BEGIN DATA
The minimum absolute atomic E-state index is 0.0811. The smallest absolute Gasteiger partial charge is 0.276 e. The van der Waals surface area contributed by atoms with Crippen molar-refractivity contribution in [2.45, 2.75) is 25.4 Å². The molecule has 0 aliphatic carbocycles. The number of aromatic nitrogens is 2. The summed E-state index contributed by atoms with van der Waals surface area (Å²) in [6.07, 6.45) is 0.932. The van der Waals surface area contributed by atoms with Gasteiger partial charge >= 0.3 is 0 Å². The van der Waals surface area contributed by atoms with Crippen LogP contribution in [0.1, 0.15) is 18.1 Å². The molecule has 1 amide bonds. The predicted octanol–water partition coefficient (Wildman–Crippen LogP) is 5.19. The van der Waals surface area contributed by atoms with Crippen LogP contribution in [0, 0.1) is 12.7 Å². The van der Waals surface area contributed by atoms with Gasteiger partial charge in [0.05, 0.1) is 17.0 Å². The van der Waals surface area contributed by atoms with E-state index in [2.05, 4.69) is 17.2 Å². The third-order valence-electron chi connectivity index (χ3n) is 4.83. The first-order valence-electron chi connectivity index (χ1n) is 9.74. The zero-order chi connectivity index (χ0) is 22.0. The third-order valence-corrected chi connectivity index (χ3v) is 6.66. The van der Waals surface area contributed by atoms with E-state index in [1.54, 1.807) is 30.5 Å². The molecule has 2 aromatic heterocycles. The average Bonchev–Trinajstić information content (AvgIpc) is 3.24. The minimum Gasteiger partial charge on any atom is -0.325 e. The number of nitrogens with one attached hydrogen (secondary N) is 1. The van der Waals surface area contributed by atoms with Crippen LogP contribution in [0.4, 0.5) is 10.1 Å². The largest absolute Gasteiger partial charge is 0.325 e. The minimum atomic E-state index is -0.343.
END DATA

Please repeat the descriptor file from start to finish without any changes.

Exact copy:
The minimum absolute atomic E-state index is 0.0811. The smallest absolute Gasteiger partial charge is 0.276 e. The van der Waals surface area contributed by atoms with Crippen molar-refractivity contribution in [2.45, 2.75) is 25.4 Å². The molecule has 0 aliphatic carbocycles. The number of aromatic nitrogens is 2. The summed E-state index contributed by atoms with van der Waals surface area (Å²) in [6.07, 6.45) is 0.932. The van der Waals surface area contributed by atoms with Gasteiger partial charge >= 0.3 is 0 Å². The van der Waals surface area contributed by atoms with Crippen LogP contribution in [0.1, 0.15) is 18.1 Å². The molecule has 1 amide bonds. The predicted octanol–water partition coefficient (Wildman–Crippen LogP) is 5.19. The van der Waals surface area contributed by atoms with Crippen LogP contribution in [0, 0.1) is 12.7 Å². The van der Waals surface area contributed by atoms with Gasteiger partial charge in [0.05, 0.1) is 17.0 Å². The van der Waals surface area contributed by atoms with E-state index in [2.05, 4.69) is 17.2 Å². The third-order valence-electron chi connectivity index (χ3n) is 4.83. The first-order valence-electron chi connectivity index (χ1n) is 9.74. The zero-order chi connectivity index (χ0) is 22.0. The third-order valence-corrected chi connectivity index (χ3v) is 6.66. The van der Waals surface area contributed by atoms with E-state index in [1.54, 1.807) is 30.5 Å². The molecule has 2 aromatic heterocycles. The average Bonchev–Trinajstić information content (AvgIpc) is 3.24. The minimum Gasteiger partial charge on any atom is -0.325 e. The number of nitrogens with one attached hydrogen (secondary N) is 1. The van der Waals surface area contributed by atoms with Crippen LogP contribution in [0.4, 0.5) is 10.1 Å². The largest absolute Gasteiger partial charge is 0.325 e. The minimum atomic E-state index is -0.343.